Wednesday, January 23, 2019

Immunology — The Bridge Between Two Worlds

Originally published in CREATIONS MAGAZINE : (
by Jesse A. Stoff, M.D., M.D.H., F.A.A.F.P.

ALL severe or chronic diseases have to a greater or lesser degree an element of immune dysfunction that is central to the disease process. The immune system is one of our primary and most critical systems and, amongst other things, helps to regulate our internal environment.

It exerts its control by virtue of circulating components capable of acting at sites far removed from their points of origin. Its complexity rivals that of the nervous system, and in fact the similarities between the two are quite real. Cells of the immune system and the nervous system have many hormone receptor sites in common. It is no accident of nature that the thymus gland, the bone marrow, and the lymph nodes – all major centers of immune activity – are bundled in ropes of nerves.

The brain is known to transmit both electrical and chemical signals along nerves to stimulate and amplify and modify the immune responses. As the signals stream out from the brain, they often pass warnings from the immune centers flying in the opposite direction. The immune system is not merely a tool manipulated by the brain; it is a sensory organ as well. It transmits chemical messages about bacteria, fungi, viruses, bits of dead tissue, and cancer cells. The wonder of it all is that such organization is possible, with the use of only a few distinct cell types whose members are widely scattered throughout the body.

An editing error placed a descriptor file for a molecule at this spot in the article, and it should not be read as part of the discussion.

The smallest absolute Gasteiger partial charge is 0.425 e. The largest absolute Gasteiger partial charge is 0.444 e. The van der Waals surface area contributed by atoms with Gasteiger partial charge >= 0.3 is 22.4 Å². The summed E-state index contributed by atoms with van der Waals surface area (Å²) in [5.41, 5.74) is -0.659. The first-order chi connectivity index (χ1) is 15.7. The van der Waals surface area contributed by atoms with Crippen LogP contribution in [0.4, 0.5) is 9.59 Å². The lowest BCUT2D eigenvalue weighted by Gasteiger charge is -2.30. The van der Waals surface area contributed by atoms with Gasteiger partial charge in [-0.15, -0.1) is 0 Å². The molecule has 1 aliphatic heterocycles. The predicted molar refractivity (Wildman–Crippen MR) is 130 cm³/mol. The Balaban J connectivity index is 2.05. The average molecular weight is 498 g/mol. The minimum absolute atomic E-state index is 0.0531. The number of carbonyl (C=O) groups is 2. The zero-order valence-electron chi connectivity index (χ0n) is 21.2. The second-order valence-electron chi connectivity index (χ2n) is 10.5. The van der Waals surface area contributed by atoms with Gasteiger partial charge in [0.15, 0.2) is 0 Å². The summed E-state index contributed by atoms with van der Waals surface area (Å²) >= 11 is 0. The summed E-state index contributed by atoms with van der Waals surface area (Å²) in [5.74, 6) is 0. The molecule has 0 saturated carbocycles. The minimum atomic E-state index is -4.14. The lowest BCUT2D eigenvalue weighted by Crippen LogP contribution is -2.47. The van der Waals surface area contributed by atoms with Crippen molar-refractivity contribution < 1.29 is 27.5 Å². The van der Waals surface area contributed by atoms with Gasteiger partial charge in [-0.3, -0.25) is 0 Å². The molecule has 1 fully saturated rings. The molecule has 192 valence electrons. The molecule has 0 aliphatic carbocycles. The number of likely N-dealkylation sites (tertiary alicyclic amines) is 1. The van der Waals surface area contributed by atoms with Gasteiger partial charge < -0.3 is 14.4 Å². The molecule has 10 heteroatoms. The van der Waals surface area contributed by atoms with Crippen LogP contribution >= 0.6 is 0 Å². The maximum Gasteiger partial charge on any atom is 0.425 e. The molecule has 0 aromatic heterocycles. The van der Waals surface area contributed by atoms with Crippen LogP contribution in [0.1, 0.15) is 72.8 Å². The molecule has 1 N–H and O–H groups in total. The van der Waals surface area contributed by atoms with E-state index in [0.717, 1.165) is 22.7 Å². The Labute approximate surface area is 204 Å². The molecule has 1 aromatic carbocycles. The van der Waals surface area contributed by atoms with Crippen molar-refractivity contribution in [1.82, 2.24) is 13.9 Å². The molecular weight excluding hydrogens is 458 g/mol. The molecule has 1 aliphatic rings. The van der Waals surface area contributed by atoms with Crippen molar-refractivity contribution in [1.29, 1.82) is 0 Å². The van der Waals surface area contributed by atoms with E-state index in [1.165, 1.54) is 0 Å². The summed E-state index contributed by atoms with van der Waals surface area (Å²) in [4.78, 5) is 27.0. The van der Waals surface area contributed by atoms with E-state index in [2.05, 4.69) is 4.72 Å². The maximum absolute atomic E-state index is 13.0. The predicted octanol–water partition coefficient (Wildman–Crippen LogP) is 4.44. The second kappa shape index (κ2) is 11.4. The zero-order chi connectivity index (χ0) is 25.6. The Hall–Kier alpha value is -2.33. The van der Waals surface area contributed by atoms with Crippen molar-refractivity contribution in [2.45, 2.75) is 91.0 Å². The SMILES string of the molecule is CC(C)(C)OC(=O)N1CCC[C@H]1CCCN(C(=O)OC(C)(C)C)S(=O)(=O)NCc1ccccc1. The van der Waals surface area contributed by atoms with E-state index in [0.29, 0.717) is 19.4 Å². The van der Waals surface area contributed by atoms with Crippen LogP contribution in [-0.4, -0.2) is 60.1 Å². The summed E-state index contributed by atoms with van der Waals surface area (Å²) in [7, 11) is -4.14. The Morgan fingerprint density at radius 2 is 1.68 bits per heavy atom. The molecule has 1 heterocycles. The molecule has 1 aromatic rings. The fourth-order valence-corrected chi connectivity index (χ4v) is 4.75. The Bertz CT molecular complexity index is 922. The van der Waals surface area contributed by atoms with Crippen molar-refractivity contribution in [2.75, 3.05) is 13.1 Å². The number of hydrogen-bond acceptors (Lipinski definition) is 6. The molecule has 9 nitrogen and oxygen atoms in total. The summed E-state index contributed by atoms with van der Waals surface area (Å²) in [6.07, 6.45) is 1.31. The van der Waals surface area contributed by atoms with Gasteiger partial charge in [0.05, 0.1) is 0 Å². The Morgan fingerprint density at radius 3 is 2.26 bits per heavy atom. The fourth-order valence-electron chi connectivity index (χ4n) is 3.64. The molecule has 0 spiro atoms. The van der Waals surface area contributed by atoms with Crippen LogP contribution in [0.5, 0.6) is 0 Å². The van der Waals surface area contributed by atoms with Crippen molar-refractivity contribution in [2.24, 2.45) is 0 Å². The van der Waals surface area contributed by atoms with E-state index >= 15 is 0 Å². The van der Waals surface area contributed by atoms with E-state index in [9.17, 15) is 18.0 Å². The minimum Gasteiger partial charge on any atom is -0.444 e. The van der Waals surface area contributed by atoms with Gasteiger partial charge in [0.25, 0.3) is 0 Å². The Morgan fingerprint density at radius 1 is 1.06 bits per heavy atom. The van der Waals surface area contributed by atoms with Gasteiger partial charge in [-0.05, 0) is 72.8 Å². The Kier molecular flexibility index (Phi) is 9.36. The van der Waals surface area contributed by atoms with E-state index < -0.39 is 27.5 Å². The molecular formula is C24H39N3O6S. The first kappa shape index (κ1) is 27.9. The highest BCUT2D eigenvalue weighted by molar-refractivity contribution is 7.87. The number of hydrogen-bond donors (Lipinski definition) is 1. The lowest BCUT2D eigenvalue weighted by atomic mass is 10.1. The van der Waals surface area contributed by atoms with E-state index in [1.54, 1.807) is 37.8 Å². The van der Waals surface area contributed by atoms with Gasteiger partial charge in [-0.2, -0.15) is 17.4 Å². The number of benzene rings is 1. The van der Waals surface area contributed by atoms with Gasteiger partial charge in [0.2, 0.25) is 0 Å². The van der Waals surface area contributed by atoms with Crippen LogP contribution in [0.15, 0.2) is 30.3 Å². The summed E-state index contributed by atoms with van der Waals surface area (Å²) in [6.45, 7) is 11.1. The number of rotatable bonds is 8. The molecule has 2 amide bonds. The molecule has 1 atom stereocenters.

The immune system operates according to three directives:
1. Recognize that which is foreign and sound the alarm soon enough to thwart the invader.
2. Respond to the alarm with enough of a counter attack to effectively neutralize the invader quickly.
3. Remember what happened so that if the same situation were to arise again an effective response could be generated faster.